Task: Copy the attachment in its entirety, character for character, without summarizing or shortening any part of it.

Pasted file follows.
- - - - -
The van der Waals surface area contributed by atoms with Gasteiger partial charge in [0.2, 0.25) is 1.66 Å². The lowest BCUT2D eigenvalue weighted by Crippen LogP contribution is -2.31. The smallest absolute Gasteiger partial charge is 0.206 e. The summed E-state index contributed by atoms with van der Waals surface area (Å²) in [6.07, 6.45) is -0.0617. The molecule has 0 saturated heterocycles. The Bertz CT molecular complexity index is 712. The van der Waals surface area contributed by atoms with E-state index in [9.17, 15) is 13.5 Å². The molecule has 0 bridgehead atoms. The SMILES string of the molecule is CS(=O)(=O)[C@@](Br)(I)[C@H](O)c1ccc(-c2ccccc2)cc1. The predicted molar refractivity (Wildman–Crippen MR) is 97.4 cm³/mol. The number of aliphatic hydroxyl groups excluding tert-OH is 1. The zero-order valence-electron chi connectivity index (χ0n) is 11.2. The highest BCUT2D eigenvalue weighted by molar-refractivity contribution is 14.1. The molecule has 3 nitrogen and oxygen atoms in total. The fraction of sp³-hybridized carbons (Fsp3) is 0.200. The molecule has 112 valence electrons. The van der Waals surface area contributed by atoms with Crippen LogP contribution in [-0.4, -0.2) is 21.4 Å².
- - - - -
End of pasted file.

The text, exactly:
The van der Waals surface area contributed by atoms with Gasteiger partial charge in [0.2, 0.25) is 1.66 Å². The lowest BCUT2D eigenvalue weighted by Crippen LogP contribution is -2.31. The smallest absolute Gasteiger partial charge is 0.206 e. The summed E-state index contributed by atoms with van der Waals surface area (Å²) in [6.07, 6.45) is -0.0617. The molecule has 0 saturated heterocycles. The Bertz CT molecular complexity index is 712. The van der Waals surface area contributed by atoms with E-state index in [9.17, 15) is 13.5 Å². The molecule has 0 bridgehead atoms. The SMILES string of the molecule is CS(=O)(=O)[C@@](Br)(I)[C@H](O)c1ccc(-c2ccccc2)cc1. The predicted molar refractivity (Wildman–Crippen MR) is 97.4 cm³/mol. The number of aliphatic hydroxyl groups excluding tert-OH is 1. The zero-order valence-electron chi connectivity index (χ0n) is 11.2. The highest BCUT2D eigenvalue weighted by molar-refractivity contribution is 14.1. The molecule has 3 nitrogen and oxygen atoms in total. The fraction of sp³-hybridized carbons (Fsp3) is 0.200. The molecule has 112 valence electrons. The van der Waals surface area contributed by atoms with Crippen LogP contribution in [-0.4, -0.2) is 21.4 Å².